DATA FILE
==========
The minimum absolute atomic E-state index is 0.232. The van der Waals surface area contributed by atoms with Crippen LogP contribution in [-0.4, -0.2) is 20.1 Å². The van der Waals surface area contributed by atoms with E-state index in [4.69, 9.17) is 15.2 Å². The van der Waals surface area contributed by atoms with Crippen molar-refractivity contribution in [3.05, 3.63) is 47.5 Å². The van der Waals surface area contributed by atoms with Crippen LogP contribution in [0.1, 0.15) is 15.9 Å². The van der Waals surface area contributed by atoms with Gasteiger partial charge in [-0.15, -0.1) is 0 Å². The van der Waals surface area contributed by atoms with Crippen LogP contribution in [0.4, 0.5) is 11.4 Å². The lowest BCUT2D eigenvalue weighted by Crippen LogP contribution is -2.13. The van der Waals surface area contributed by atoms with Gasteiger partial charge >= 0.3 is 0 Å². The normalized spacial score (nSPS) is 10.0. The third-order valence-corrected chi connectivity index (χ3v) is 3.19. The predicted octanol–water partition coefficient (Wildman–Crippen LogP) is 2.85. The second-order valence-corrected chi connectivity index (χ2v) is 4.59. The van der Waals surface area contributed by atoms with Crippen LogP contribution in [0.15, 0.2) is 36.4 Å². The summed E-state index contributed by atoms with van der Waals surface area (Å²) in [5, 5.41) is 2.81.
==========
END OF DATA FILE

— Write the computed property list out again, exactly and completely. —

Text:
The minimum absolute atomic E-state index is 0.232. The van der Waals surface area contributed by atoms with Crippen LogP contribution in [-0.4, -0.2) is 20.1 Å². The van der Waals surface area contributed by atoms with E-state index in [4.69, 9.17) is 15.2 Å². The van der Waals surface area contributed by atoms with Crippen molar-refractivity contribution in [3.05, 3.63) is 47.5 Å². The van der Waals surface area contributed by atoms with Crippen LogP contribution in [0.1, 0.15) is 15.9 Å². The van der Waals surface area contributed by atoms with Gasteiger partial charge in [-0.15, -0.1) is 0 Å². The van der Waals surface area contributed by atoms with Crippen LogP contribution in [0.4, 0.5) is 11.4 Å². The lowest BCUT2D eigenvalue weighted by Crippen LogP contribution is -2.13. The van der Waals surface area contributed by atoms with Gasteiger partial charge >= 0.3 is 0 Å². The normalized spacial score (nSPS) is 10.0. The third-order valence-corrected chi connectivity index (χ3v) is 3.19. The predicted octanol–water partition coefficient (Wildman–Crippen LogP) is 2.85. The second-order valence-corrected chi connectivity index (χ2v) is 4.59. The van der Waals surface area contributed by atoms with Crippen LogP contribution in [0.15, 0.2) is 36.4 Å². The summed E-state index contributed by atoms with van der Waals surface area (Å²) in [5, 5.41) is 2.81.